If you know what snafu stands for, then yup, this is a snafu. Over the weekend, we received some tips that OneDrive users, who had been using SD cards or external drives formatted in another filesystem protocol were now requiring NTFS:
A number of commenters on our initial post had been using non-NTFS drives, for whatever reason, for some time, and were confused and upset that they suddenly had lost access to their OneDrive files. We asked Microsoft for comment, and although the 4th of July holiday slowed things down a bit, Microsoft emailed today to offer an explanation:
“Microsoft OneDrive wants to ensure users have the best possible sync experience on Windows, which is why OneDrive maintains the industry standard of support for NTFS. Microsoft discovered a warning message that should have existed was missing when a user attempted to store their OneDrive folder on a non-NTFS filesystem – which was immediately remedied. Nothing has changed in terms of official support and all OneDrive folders will continue to need to be located on a drive with the NTFS filesystem.”
In this doozy of a statement, Microsoft admits they’ve been missing (for years?) a warning message and “immediately remedied” the problem (without warning or announcement!!). They contend that “nothing has changed in terms of official support,” when every affected OneDrive user knows full well that a lot has changed. It’s just an incredible statement, for a lot of reasons.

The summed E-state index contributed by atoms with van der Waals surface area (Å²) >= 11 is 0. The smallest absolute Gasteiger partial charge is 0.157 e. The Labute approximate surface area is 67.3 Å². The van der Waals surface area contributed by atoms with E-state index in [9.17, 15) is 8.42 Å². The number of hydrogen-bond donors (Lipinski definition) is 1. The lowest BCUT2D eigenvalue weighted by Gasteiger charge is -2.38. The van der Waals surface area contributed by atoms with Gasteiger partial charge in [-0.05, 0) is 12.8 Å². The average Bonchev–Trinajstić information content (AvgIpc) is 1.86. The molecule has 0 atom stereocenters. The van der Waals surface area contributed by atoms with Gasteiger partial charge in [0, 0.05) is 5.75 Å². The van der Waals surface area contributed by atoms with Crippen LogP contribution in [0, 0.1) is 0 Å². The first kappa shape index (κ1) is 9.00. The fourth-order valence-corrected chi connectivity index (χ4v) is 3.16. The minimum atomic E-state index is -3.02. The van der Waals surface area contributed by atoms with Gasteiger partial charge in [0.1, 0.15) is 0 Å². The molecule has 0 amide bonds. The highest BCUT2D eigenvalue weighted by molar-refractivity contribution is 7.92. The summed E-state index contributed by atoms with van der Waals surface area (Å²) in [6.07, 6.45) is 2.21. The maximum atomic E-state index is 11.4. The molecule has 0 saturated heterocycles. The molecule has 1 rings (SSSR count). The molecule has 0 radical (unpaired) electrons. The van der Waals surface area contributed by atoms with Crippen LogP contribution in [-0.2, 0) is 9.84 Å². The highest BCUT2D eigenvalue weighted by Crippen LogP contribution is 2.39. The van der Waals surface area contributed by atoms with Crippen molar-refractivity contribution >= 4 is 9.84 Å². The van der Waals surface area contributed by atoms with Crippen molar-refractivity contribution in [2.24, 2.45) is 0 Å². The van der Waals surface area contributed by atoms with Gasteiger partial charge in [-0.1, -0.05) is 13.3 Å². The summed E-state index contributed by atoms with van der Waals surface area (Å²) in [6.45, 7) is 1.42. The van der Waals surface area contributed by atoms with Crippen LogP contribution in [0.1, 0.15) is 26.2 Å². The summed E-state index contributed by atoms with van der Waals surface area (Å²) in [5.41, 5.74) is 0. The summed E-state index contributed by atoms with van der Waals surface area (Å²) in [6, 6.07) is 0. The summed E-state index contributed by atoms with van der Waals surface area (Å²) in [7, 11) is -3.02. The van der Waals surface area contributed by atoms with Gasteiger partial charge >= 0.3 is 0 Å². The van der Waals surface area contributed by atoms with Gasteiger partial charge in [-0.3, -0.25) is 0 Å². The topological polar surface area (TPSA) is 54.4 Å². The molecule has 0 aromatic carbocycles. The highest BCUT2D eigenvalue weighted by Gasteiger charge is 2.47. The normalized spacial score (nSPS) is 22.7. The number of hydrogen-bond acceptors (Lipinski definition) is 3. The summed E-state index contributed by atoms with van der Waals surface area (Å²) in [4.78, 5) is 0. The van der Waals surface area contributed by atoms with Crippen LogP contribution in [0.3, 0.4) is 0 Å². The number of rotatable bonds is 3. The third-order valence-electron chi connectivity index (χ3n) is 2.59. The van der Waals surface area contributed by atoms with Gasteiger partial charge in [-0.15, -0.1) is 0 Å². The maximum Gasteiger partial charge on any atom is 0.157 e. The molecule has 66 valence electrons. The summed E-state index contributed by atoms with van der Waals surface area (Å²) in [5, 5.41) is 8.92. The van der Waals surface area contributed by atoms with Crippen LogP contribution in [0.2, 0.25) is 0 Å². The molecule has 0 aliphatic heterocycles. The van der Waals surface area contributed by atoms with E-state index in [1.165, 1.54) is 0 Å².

In looking through this OneDrive documentation, we can’t find anything mentioning NTFS, and a search on Microsoft.com for “OneDrive NTFS” only brings up multiple complaints about the recent changes. While, according to Microsoft, non-NTFS filesystems aren’t officially supported, those systems have worked just fine until just this past week.
I tested my Surface Pro 4 again, to see if there was a workaround I was missing, but it’s now apparently impossible to use anything but NTFS with OneDrive.
There are a couple of ways to get OneDrive working again. I just formatted the drive to NTFS, and set up OneDrive from scratch, using the D: drive (an SD card) as the OneDrive location. OneDrive then re-synced all my files and was ready to go again in an hour or so. Our How To post on setting up OneDrive goes into all the details.
If you’re using ExFAT or ReFS, you’re going to have to reformat your drive, but if you’re using a FAT drive, you can use the “convert” command by opening up a command line and running “convert <drive letter>: /fs:ntfs” (no quotes). This will convert the drive to NTFS without losing any data, although it’s probably far more likely you’re using ExFAT.
We’re going to respond back to Microsoft’s response, to see if we can clarify the clarification, but the short answer is that OneDrive now requires NTFS. Situation normal, and all that.